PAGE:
Get up for 5 minutes in every hour ( at least)
Some clever watches or movement trackers might already prompt you to do this but you don’t need to have this to remind you to get up and give your self a jump start. Sitting for too long is health issue all on its own - you may have heard the phrase the sitting in the new smoking- so it is really important to beware of this at home. Without the morning commute or walk even to the work car park, your overall sitting time may be more at the moment so make sure you try to get up at least once an hour. Jump around, stretch, dance, run on the spot, move however you feel like it- a simple way to boost your energy and give your mind and body a mini work out.
Get outside responsibly
The current rules are clear: following the current lock down rules of social distancing and one short trip outside the home for exercise per day,
It can be easy to not want to go out at all if we are feeling bit lethargic, fed up or even scared of being out and about. But 15 minutes outside in sunshine is enough to give our vitamin D levels a boost (with our arms and legs exposed if you can manage) Vitamin D is an essential vitamin for our immune system, bone health and can help our mood too.
Look around, up and out.
When we are outside even for the briefest of periods it can help to focus on the surroundings and where we are. Whilst we have to be mindful of our proximity to others at the moment, when there is space to do so look up, around and out. This can help us be present and be right where we are. Look at what is in front of you and if you are out with a family member chat about what you can see- flowers, a child’s coloured in rainbows blu tacked into a window, a nicely kept lawn or carefully tended garden. Seemingly simple things but they can help us focus on the moment and not drift off into worries or what might be waiting for us on the news or in our inbox at home.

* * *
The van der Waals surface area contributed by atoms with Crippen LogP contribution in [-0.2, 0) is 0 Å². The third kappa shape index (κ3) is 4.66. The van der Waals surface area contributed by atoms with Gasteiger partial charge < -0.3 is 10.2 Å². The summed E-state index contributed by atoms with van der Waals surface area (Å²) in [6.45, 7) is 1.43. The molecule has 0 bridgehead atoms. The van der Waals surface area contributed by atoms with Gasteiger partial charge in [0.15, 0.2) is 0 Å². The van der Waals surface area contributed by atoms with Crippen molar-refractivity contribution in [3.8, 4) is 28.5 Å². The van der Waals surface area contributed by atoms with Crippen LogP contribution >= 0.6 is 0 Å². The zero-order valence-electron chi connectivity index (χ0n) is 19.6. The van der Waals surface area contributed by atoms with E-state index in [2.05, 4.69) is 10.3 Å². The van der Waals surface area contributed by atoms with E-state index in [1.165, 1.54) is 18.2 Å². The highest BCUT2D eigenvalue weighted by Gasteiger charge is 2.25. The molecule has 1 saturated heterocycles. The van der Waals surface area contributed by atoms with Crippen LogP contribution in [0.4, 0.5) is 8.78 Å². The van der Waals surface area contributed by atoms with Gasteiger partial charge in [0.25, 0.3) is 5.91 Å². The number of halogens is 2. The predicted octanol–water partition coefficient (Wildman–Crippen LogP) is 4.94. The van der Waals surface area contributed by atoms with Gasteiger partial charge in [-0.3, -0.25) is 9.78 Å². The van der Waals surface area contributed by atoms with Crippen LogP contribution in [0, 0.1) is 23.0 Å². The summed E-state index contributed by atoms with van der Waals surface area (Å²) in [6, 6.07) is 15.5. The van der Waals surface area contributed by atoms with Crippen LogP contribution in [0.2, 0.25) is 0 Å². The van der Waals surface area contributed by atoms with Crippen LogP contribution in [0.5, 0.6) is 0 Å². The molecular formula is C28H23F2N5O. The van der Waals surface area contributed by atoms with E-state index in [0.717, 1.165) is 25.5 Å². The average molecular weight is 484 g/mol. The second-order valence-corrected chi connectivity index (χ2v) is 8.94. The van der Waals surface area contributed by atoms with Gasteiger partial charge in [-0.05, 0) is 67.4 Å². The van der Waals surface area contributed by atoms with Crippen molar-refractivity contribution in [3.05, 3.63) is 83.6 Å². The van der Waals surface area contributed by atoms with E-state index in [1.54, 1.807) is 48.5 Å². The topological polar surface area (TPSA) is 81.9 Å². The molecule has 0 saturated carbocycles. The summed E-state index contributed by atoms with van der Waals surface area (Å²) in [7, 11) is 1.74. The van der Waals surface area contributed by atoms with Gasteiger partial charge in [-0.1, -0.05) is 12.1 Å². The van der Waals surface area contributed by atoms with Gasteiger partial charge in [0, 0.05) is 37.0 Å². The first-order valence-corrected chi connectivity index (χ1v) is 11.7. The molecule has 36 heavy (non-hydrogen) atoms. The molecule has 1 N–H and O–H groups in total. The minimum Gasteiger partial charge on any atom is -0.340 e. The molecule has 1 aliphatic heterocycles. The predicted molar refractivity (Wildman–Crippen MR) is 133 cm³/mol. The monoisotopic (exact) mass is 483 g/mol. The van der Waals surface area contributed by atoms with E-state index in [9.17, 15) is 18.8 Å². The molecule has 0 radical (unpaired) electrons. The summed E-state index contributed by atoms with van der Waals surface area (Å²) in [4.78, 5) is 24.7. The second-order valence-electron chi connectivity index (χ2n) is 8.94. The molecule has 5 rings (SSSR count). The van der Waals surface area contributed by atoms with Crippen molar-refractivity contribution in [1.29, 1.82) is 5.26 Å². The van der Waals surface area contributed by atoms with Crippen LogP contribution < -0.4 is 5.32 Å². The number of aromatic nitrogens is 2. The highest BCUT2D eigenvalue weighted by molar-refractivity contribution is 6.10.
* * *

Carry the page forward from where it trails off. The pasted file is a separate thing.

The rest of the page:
Try not to eat on the go
Whilst pre lock down that probably meant grabbing a sandwich dashing between meetings, or a venti cappuccino and cake on the run to school pick up now this means regular snacking from the fridge or the cupboard as you walk past.
The same principles apply- eating on the go is not good for digestion and it can confuse the signals to our brain about whether we are full or not.
The result? Ongoing snacking, never feeling fully full and resulting sluggishness and bloating.
The solution? Take what you are looking to eat, put it on a plate and sit down to eat it. This avoids mindless snacking which can affect your energy levels and ultimately your weight.
Make a decision about what you want to eat, sit down and eat it consciously. And drink lots of water.
Chew chew chew
Digesting our food begins when we put something in our mouth, if we gulp or swallow too quickly we are not giving enough time for our digestive enzymes ( chemical that work to break down our food) to get to work and as a result we don’t get the chance to digest our food properly. This can leave us feeling bloated and not aware of when we are full. The famed Mayr Clinic in Austria - founded by Dr Franz Xaver Mayr who believed that intestinal health was the key to keeping well and now a popular health retreat for the rich and famous, advocates chewing each bite up to 30 times!
Look beyond the Easter eggs if you can and try a herbal tea- peppermint or something with cinnamon can often satisfy these sweet cravings ( at least for a short while!)
Whilst in a work setting we may have a desk set up to ensure optimal spinal position and use of a mouse this might be harder at home, especially if you are at a table or kitchen counter.
Poor posture can affect your back and cause pain and stiffness. This can have a knock on effect to your concentration and energy levels. Try to ensure your computer screen is at eye level and that your elbows and hands are one level. If you are using a lap top use a book or pile of paper to help this.
Dr Clara Russell